Stockholm Syndrome is a video trilogy about the tendencies of Jews to return to Europe, as many young Israelis find themselves attached to a homeland in which they were never born while perfectly aware of the victim-victimizer relationship, which is well rooted in the fabrication of Israelism.
Amit Epstein (born 1977 in Tel Aviv) studied theater at the Thelma Yellin High School for Dance, Theater and Performance, and then took an intensive course in Dance-Theater at the SNDD in Amsterdam. For a year he has worked as a dancer with the Dance-Theatre Company Rina Sheinfeld in Tel Aviv. After that he studied at the Bezalel Academy of Art and Design in Jerusalem, where he was granted the Bezal'el Prize for Excellence in 2001 & 2002 and the Meisler Prize for design 2002. As further studies, he attended the Haute Couture master class of Vivienne Westwood at the UdK in Berlin, for which he received a two-year scholarship from the DAAD artists program. Since 2007, Amit Epstein works as a costume designer, dramaturge & author for dance, opera and theater productions in Europe and Israel. As a director, Amit Epstein has made dramatic video that were shown in several film festivals. In addition his films were presented in numerous exhibitions in various galleries. Three of his films were selected by the German Short Film Association to be advertised at their yearly catalogue 100 outstanding German short films.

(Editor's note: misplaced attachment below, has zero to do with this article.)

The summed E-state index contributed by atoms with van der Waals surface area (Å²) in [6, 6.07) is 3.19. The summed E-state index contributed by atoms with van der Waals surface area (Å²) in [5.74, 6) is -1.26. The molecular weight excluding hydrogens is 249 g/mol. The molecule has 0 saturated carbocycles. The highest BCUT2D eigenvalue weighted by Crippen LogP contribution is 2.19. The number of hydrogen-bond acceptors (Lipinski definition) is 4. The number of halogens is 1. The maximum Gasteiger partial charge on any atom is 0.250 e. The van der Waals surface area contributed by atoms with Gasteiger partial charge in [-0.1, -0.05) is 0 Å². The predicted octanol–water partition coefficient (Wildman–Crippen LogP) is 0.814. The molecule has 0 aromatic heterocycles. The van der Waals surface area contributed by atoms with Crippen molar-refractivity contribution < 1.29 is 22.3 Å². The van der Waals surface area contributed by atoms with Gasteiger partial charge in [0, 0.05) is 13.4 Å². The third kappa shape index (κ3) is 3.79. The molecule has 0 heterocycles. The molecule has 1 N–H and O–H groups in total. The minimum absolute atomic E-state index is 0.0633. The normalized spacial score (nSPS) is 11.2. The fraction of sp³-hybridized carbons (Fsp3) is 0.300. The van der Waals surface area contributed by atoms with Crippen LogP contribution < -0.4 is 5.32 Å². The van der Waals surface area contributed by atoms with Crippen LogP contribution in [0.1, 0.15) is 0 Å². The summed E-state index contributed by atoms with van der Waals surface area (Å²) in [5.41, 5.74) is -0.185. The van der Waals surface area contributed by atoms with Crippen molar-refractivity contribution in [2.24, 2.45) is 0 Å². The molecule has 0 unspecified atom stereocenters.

A collaborative space to develop a series of text & image based work.
Bad Company will argue the case for the political value of being bad, or being under the influence of bad people, bad language and bad ideas. A short break from regimes of expected high-input functionality and demanding cultural affirmations. Together we will celebrate the allure of the bad and the minor. This may include jabbering, tiny movements and gluing.
workshop (in English) is free but based on the initial contributions of the participants who are asked to bring a text or an image their own, or others of what they consider bad company. It
can be what certain institutions or regimes will define as bad company, or what the main stream will, or what they consider to be bad company, or themselves as bad company and